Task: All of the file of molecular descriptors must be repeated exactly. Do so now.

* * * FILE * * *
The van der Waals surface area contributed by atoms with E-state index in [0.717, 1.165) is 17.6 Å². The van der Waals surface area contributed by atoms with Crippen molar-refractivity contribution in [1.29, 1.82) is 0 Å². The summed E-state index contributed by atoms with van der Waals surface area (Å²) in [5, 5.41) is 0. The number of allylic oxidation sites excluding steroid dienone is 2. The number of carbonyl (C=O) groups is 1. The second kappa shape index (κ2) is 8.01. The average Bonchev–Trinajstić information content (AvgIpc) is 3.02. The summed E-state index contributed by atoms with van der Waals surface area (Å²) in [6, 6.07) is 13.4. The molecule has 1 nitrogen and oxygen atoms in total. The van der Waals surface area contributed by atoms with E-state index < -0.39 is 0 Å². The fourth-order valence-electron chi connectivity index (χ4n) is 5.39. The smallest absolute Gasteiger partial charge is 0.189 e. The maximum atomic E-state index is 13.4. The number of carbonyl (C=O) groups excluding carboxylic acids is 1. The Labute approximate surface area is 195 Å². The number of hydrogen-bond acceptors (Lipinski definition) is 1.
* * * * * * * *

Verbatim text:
The van der Waals surface area contributed by atoms with E-state index in [0.717, 1.165) is 17.6 Å². The van der Waals surface area contributed by atoms with Crippen molar-refractivity contribution in [1.29, 1.82) is 0 Å². The summed E-state index contributed by atoms with van der Waals surface area (Å²) in [5, 5.41) is 0. The number of allylic oxidation sites excluding steroid dienone is 2. The number of carbonyl (C=O) groups is 1. The second kappa shape index (κ2) is 8.01. The average Bonchev–Trinajstić information content (AvgIpc) is 3.02. The summed E-state index contributed by atoms with van der Waals surface area (Å²) in [6, 6.07) is 13.4. The molecule has 1 nitrogen and oxygen atoms in total. The van der Waals surface area contributed by atoms with E-state index < -0.39 is 0 Å². The fourth-order valence-electron chi connectivity index (χ4n) is 5.39. The smallest absolute Gasteiger partial charge is 0.189 e. The maximum atomic E-state index is 13.4. The number of carbonyl (C=O) groups excluding carboxylic acids is 1. The Labute approximate surface area is 195 Å². The number of hydrogen-bond acceptors (Lipinski definition) is 1.